Fly­ing Tigers ‘blood chit’ draws at­ten­tion, visi­tors to ex­hi­bi­tion on WWII

The China Post - - LOCAL -

An iden­ti­fi­ca­tion or res­cue flag, also known as a "blood chit" shown at an ex­hi­bi­tion in mem­ory of the Re­pub­lic of China's vic­tory in the war against Ja­panese ag­gres­sion 70 years ago at­tracted the at­ten­tion of many visi­tors want­ing to learn more about al­lied sup­port in the war through the ex­hi­bi­tion that opened Satur­day.

Jointly spon­sored by Academia His­tor­ica, the Min­istry of Na­tional De­fense and the Min­istry of Ed­u­ca­tion, the ex­hi­bi­tion at the Armed Forces Mu­seum fea­tures doc­u­ments and photos re­lat­ing to the 1937-1945 con­flict.

A sec­tion of the ex­hi­bi­tion, which will run through Nov. 28, is ded­i­cated to the Amer­i­can Vol­un­teer Group (AVG), which op­er­ated in China dur­ing the Sec­ond World War. Among the items on dis­play is a blood chit bear­ing an R.O.C. na­tional flag and in­scrip­tions in Chi­nese.

The blood chit, with the in­scrip­tion: "This for­eign per­son has come to China to help in the war ef­fort. Sol­diers and civil­ians, one and all, should res­cue and pro­tect him," be­longed to Delee Boyd Crum, who joined the AVG and pi­loted C-47 trans­port planes in nu­mer­ous "Hump" mis­sions, fly­ing a dan­ger­ous sup­ply route over the Hi­malaya from In­dia to China.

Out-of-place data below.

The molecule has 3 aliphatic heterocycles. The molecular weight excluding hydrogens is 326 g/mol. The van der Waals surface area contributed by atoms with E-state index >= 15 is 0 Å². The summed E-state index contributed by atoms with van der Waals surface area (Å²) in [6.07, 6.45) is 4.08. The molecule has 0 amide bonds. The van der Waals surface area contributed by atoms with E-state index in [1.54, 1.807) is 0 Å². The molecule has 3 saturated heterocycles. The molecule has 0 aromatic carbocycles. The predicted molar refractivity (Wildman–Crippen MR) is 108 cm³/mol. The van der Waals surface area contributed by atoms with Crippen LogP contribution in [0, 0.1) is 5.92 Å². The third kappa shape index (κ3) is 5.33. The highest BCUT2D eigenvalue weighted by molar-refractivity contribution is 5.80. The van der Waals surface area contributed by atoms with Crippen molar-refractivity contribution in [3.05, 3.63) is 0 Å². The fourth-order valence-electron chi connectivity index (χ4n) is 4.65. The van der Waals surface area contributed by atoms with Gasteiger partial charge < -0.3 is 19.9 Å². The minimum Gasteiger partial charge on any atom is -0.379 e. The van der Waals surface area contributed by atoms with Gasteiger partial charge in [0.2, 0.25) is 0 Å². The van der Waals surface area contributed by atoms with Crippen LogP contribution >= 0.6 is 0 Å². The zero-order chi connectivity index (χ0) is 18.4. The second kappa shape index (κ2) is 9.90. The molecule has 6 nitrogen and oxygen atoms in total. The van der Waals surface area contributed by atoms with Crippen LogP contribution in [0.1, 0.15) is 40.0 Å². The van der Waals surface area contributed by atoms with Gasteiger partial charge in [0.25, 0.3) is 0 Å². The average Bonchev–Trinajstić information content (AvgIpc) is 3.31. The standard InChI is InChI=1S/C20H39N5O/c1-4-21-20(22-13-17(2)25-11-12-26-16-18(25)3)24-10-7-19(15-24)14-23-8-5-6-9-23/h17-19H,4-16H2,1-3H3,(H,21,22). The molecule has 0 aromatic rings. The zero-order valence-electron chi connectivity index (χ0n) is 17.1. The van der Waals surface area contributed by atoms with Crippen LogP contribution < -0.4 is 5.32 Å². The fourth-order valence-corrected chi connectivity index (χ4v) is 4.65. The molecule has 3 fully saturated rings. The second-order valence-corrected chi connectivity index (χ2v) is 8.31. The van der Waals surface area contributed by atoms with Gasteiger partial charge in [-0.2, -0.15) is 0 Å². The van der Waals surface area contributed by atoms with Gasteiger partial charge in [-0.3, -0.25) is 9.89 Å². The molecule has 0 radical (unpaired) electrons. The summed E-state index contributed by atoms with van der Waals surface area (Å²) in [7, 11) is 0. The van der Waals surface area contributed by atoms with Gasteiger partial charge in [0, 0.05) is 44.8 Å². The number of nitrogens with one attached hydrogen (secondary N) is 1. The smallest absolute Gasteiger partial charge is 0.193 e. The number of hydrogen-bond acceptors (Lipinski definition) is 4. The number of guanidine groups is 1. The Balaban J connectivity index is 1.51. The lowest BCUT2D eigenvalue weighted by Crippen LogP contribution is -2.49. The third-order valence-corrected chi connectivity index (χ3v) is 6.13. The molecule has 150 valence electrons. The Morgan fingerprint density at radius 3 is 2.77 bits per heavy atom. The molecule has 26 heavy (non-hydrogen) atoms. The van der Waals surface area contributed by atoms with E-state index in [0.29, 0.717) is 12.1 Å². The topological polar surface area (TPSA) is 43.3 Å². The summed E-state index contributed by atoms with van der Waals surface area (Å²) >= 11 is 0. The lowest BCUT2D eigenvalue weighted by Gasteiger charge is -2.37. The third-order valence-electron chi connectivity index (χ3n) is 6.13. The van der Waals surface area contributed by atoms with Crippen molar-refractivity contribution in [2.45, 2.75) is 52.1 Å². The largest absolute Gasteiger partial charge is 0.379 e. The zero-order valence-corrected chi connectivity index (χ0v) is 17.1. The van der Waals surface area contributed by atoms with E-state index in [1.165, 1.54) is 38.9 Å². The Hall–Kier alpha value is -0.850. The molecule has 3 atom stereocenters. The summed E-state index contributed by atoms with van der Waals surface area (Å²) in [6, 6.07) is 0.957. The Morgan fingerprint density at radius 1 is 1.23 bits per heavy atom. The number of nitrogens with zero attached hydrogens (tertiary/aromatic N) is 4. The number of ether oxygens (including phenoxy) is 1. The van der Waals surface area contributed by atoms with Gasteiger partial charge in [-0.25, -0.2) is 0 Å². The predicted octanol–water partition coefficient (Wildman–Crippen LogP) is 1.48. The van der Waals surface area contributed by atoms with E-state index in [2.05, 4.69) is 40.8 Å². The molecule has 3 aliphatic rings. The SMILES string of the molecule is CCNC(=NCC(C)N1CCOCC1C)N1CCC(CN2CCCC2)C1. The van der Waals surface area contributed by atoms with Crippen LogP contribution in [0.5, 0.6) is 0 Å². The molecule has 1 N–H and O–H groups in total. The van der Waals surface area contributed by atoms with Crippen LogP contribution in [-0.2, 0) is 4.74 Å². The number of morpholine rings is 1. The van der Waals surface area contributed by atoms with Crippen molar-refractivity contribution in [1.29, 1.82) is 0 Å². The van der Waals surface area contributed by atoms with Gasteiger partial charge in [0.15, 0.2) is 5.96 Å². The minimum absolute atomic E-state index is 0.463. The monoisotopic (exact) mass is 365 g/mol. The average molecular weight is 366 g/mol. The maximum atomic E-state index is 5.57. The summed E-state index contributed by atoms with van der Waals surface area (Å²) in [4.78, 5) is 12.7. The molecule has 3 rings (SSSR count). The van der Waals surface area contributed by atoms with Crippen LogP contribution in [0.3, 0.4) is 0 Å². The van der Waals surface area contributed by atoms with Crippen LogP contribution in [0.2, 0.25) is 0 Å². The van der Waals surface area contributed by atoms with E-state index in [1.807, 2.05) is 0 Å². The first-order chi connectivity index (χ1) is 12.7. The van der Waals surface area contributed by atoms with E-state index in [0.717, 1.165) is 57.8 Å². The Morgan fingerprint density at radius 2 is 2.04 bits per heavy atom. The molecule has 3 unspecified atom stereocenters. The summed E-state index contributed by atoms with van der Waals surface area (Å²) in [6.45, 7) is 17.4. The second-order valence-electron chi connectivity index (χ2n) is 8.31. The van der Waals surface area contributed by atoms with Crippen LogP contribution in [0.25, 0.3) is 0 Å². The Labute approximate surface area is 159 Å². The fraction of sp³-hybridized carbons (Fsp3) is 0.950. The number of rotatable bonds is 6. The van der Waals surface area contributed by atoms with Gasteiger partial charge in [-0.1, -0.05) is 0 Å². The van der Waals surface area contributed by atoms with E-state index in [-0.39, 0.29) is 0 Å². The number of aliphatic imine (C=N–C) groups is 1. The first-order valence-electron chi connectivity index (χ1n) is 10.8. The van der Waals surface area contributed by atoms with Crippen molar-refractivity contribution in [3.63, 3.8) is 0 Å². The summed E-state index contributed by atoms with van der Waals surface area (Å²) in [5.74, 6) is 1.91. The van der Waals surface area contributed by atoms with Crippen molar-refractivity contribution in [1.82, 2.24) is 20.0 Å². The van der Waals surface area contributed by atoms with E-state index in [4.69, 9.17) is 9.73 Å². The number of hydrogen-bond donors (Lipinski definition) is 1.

The blood chit is­sued by the R.O.C.'s Air Force Com­mi­sion to AVG pilots serv­ing in the Chi­naBurma-In­dia Theater was brought back to the U.S. by Crum af­ter the war and was well pre­served even af­ter Crum died in 2005.

Through a Tai­wanese friend, Crum's son con­tacted the Armed Forces Mu­seum and ex­pressed the wish that the blood chit could be pre­served and dis­played in the mu­seum so that more peo­ple can learn about the story and re­lated wartime history.

The R.O.C.'s Air Force Com­mi­sion pro­duced 10,000 blood chits for the Fly­ing Tigers, a U.S. out­fit un­der the com­mand of Claire Chen­nault and mem­bers of the Amer­i­can Vol­un­teer Group.

Crum's blood chit bears spe­cial sig­nif­i­cance be­cause it rep­re­sents the friend­ship and sup­port of the United States dur­ing the war against the Ja­panese, ac­cord­ing to an Academia His­tor­ica source.

Newspapers in English

Newspapers from Taiwan

© PressReader. All rights reserved.